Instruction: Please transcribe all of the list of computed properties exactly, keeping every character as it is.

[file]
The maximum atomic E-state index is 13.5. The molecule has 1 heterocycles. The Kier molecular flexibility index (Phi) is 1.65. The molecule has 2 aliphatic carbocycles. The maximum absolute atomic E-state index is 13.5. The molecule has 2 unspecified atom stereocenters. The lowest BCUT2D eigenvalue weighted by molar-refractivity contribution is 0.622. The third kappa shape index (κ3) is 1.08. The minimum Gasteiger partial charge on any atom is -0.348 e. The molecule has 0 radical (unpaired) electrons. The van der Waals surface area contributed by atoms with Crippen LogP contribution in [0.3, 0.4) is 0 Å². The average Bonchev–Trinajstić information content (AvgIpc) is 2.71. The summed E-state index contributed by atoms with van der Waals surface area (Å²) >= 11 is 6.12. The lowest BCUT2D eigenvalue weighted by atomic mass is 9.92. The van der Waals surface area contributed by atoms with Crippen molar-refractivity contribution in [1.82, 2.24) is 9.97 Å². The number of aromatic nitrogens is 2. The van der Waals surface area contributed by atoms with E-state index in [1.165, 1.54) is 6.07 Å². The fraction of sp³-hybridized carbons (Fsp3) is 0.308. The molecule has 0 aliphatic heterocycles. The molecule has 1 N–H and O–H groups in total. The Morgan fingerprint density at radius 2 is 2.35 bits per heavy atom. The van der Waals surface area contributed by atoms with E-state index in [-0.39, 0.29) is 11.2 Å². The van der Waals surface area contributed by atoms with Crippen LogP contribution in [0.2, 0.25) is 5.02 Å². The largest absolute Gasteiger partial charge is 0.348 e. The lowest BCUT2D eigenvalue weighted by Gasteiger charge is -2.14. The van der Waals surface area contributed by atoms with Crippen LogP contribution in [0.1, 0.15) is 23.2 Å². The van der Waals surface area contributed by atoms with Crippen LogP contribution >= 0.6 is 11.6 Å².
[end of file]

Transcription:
The maximum atomic E-state index is 13.5. The molecule has 1 heterocycles. The Kier molecular flexibility index (Phi) is 1.65. The molecule has 2 aliphatic carbocycles. The maximum absolute atomic E-state index is 13.5. The molecule has 2 unspecified atom stereocenters. The lowest BCUT2D eigenvalue weighted by molar-refractivity contribution is 0.622. The third kappa shape index (κ3) is 1.08. The minimum Gasteiger partial charge on any atom is -0.348 e. The molecule has 0 radical (unpaired) electrons. The van der Waals surface area contributed by atoms with Crippen LogP contribution in [0.3, 0.4) is 0 Å². The average Bonchev–Trinajstić information content (AvgIpc) is 2.71. The summed E-state index contributed by atoms with van der Waals surface area (Å²) >= 11 is 6.12. The lowest BCUT2D eigenvalue weighted by atomic mass is 9.92. The van der Waals surface area contributed by atoms with Crippen molar-refractivity contribution in [1.82, 2.24) is 9.97 Å². The number of aromatic nitrogens is 2. The van der Waals surface area contributed by atoms with E-state index in [1.165, 1.54) is 6.07 Å². The fraction of sp³-hybridized carbons (Fsp3) is 0.308. The molecule has 0 aliphatic heterocycles. The molecule has 1 N–H and O–H groups in total. The Morgan fingerprint density at radius 2 is 2.35 bits per heavy atom. The van der Waals surface area contributed by atoms with E-state index in [-0.39, 0.29) is 11.2 Å². The van der Waals surface area contributed by atoms with Crippen LogP contribution in [0.2, 0.25) is 5.02 Å². The largest absolute Gasteiger partial charge is 0.348 e. The lowest BCUT2D eigenvalue weighted by Gasteiger charge is -2.14. The van der Waals surface area contributed by atoms with Crippen LogP contribution in [0.1, 0.15) is 23.2 Å². The van der Waals surface area contributed by atoms with Crippen LogP contribution >= 0.6 is 11.6 Å².